1. I'm using relatively thick copper (14-gauge etching plates) and working fairly small (maybe 11x14" or so, down to 5x7"). Is it necessary to brace supports of this size, or would it be sufficient to put a lightweight (floating) backing board behind the plate in the frame--perhaps Gatorfoam, or a layer or two of museum board? 

    I do not think that bracing would be important or even a good idea in that case. What you propose sounds fine and is exactly what I have done in the past. It may be a good idea to put an acid free interleaf between and board that may be acidic or become acidic to prevent corrosion of the reverse of the copper panel.

    2. My process to prepare the surface of the plate: degrease with denatured alcohol, thoroughly abrade the surface with sandpaper or steel wool (with the aim of completely stripping the surface to expose fresh metal), vacuum off any copper dust, then degrease again, making sure that all dust and residue gets removed. Then allow to dry, and prime. Does that sound about right?

    That sounds good.

    3. How about where the copper is not covered by primer/paint? Like the back and sides? Can I just let that oxidize, or should I seal it with something? Renaissance Wax, maybe? 

    I do not believe that most 17th century oil on copper panels were not coated on the back. There are even a few instances where the work was done on the reverse of an etched intaglio plate. However, if you wanted to avoid corrosion on the back you could spray it with an epoxy coating after degreasing the reverse. Do this before treating the front so that your degreasing and abrasion of the front would remove any accidental overspray that may have gotten onto the face of the panel.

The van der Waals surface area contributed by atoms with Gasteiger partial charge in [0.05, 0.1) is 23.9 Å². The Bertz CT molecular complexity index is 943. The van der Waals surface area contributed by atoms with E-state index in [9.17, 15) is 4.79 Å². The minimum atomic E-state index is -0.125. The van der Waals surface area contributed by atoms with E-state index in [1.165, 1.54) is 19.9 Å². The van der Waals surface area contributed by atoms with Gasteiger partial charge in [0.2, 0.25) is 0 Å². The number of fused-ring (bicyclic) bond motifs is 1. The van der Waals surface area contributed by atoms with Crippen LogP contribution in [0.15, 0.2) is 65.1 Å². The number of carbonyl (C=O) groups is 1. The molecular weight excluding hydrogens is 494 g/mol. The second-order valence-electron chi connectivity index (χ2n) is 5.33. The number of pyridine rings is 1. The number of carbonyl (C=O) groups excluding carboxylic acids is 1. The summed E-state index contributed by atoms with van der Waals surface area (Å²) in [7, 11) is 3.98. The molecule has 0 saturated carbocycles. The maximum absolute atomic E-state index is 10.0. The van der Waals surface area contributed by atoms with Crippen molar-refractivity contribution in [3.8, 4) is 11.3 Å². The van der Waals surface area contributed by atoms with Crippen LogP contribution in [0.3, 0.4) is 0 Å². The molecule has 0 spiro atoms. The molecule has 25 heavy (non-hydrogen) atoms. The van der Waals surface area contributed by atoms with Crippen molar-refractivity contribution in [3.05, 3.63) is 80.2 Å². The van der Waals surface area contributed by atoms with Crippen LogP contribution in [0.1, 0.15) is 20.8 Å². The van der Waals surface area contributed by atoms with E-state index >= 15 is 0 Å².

4. I assume any oil-based primer will work? How about an alkyd primer, like Winsor & Newton's Oil Primer? I have a few small test sheets on which I tested some straight lead carbonate in linseed oil (RGH), a lead painting primer that contains some titanium white and driers (Rublev), and the Winsor & Newton primer. All three dried very quickly (the W&N primer was touch dry in a matter of hours). I'm guessing that the copper is a drying catalyst? The Rublev primer turned very green upon drying; I don't think that it was a matter of surface prep, because the RGH lead primer is right next to it on the same sheet of copper, and it didn't change color at all. The Winsor & Newton primer took on a slight green tint, but it's barely noticeable. Is this sort of thing common? Something to worry about? I don't think I'd use the Rublev primer, since the color change in that case was considerable. 

    For me, priming copper panels has had a bit of voodoo to it. I have primed a group of them at the same time and using the same prep and materials and had one of the bunch turn green as well. These should be cleaned of their ground and the process repeated as such immediate corrosion is a sign of trouble, which would likely only continue if left in place. Copper can catalyze drying oils but I am also guessing that the primers contain enough driers to create a rapidly setting ground. I am unsure why the primers all preformed so differently. Perhaps they employed oils of very different acid numbers. It makes sense that an oil ground would be formulated with an oil of a higher acid number as this tends to make a paint that contains a greater percentage of pigment but one that yellows a bit more strongly. The leaness would be useful in a ground and the yellowing would be far less of an issue than in a paint used for surface effect. Again, all of this is conjecture.